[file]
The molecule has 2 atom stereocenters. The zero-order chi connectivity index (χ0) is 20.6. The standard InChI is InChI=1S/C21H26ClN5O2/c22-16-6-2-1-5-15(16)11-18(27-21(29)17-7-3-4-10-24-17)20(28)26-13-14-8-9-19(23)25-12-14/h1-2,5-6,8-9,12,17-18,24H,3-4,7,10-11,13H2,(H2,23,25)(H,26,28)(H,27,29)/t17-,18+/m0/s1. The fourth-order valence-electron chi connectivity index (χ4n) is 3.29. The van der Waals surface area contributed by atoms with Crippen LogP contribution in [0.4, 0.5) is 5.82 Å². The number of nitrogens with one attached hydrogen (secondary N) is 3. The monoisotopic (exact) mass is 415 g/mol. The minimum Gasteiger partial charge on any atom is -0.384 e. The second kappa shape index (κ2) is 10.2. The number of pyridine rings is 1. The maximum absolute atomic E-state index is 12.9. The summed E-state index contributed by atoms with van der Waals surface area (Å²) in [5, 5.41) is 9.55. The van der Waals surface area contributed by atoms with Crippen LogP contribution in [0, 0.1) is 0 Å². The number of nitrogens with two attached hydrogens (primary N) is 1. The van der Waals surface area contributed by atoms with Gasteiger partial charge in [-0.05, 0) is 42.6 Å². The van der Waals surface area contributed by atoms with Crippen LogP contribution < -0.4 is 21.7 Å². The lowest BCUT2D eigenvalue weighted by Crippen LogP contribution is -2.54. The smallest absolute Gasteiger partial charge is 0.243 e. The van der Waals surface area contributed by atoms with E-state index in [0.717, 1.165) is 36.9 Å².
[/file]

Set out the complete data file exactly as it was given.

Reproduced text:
The molecule has 2 atom stereocenters. The zero-order chi connectivity index (χ0) is 20.6. The standard InChI is InChI=1S/C21H26ClN5O2/c22-16-6-2-1-5-15(16)11-18(27-21(29)17-7-3-4-10-24-17)20(28)26-13-14-8-9-19(23)25-12-14/h1-2,5-6,8-9,12,17-18,24H,3-4,7,10-11,13H2,(H2,23,25)(H,26,28)(H,27,29)/t17-,18+/m0/s1. The fourth-order valence-electron chi connectivity index (χ4n) is 3.29. The van der Waals surface area contributed by atoms with Crippen LogP contribution in [0.4, 0.5) is 5.82 Å². The number of nitrogens with one attached hydrogen (secondary N) is 3. The monoisotopic (exact) mass is 415 g/mol. The minimum Gasteiger partial charge on any atom is -0.384 e. The second kappa shape index (κ2) is 10.2. The number of pyridine rings is 1. The maximum absolute atomic E-state index is 12.9. The summed E-state index contributed by atoms with van der Waals surface area (Å²) in [5, 5.41) is 9.55. The van der Waals surface area contributed by atoms with Crippen LogP contribution in [0, 0.1) is 0 Å². The number of nitrogens with two attached hydrogens (primary N) is 1. The van der Waals surface area contributed by atoms with Gasteiger partial charge in [-0.05, 0) is 42.6 Å². The van der Waals surface area contributed by atoms with Crippen LogP contribution < -0.4 is 21.7 Å². The lowest BCUT2D eigenvalue weighted by Crippen LogP contribution is -2.54. The smallest absolute Gasteiger partial charge is 0.243 e. The van der Waals surface area contributed by atoms with E-state index in [0.717, 1.165) is 36.9 Å².